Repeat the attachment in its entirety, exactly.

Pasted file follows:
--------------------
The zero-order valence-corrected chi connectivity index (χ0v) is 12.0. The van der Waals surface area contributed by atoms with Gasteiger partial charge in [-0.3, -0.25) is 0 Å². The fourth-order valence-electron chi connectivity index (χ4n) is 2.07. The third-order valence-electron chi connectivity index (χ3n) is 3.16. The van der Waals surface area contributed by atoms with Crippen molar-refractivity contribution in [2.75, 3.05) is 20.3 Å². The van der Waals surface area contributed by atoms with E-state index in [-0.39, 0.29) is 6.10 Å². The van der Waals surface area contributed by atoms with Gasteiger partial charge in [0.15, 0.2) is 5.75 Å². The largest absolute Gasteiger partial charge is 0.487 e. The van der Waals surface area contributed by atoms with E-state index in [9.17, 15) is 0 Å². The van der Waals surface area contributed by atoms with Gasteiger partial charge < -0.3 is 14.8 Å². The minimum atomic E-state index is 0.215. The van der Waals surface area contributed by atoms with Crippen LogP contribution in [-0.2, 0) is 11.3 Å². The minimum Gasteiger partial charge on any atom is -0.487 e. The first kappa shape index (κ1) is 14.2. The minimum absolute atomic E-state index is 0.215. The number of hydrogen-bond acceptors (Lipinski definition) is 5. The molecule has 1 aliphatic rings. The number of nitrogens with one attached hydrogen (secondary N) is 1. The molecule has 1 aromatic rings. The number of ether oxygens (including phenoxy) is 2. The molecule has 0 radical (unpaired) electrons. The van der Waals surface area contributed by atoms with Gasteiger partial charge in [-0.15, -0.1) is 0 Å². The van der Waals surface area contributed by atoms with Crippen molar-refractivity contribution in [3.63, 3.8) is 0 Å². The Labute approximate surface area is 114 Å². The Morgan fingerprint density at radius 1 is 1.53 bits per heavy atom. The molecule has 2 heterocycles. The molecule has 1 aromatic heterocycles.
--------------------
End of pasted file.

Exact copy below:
The zero-order valence-corrected chi connectivity index (χ0v) is 12.0. The van der Waals surface area contributed by atoms with Gasteiger partial charge in [-0.3, -0.25) is 0 Å². The fourth-order valence-electron chi connectivity index (χ4n) is 2.07. The third-order valence-electron chi connectivity index (χ3n) is 3.16. The van der Waals surface area contributed by atoms with Crippen molar-refractivity contribution in [2.75, 3.05) is 20.3 Å². The van der Waals surface area contributed by atoms with E-state index in [-0.39, 0.29) is 6.10 Å². The van der Waals surface area contributed by atoms with Gasteiger partial charge in [0.15, 0.2) is 5.75 Å². The largest absolute Gasteiger partial charge is 0.487 e. The van der Waals surface area contributed by atoms with E-state index in [9.17, 15) is 0 Å². The van der Waals surface area contributed by atoms with Gasteiger partial charge < -0.3 is 14.8 Å². The minimum atomic E-state index is 0.215. The van der Waals surface area contributed by atoms with Crippen LogP contribution in [-0.2, 0) is 11.3 Å². The minimum Gasteiger partial charge on any atom is -0.487 e. The first kappa shape index (κ1) is 14.2. The minimum absolute atomic E-state index is 0.215. The number of hydrogen-bond acceptors (Lipinski definition) is 5. The molecule has 1 aliphatic rings. The number of nitrogens with one attached hydrogen (secondary N) is 1. The molecule has 1 aromatic rings. The number of ether oxygens (including phenoxy) is 2. The molecule has 0 radical (unpaired) electrons. The van der Waals surface area contributed by atoms with Gasteiger partial charge in [-0.15, -0.1) is 0 Å². The van der Waals surface area contributed by atoms with Crippen molar-refractivity contribution in [3.63, 3.8) is 0 Å². The Labute approximate surface area is 114 Å². The Morgan fingerprint density at radius 1 is 1.53 bits per heavy atom. The molecule has 2 heterocycles. The molecule has 1 aromatic heterocycles.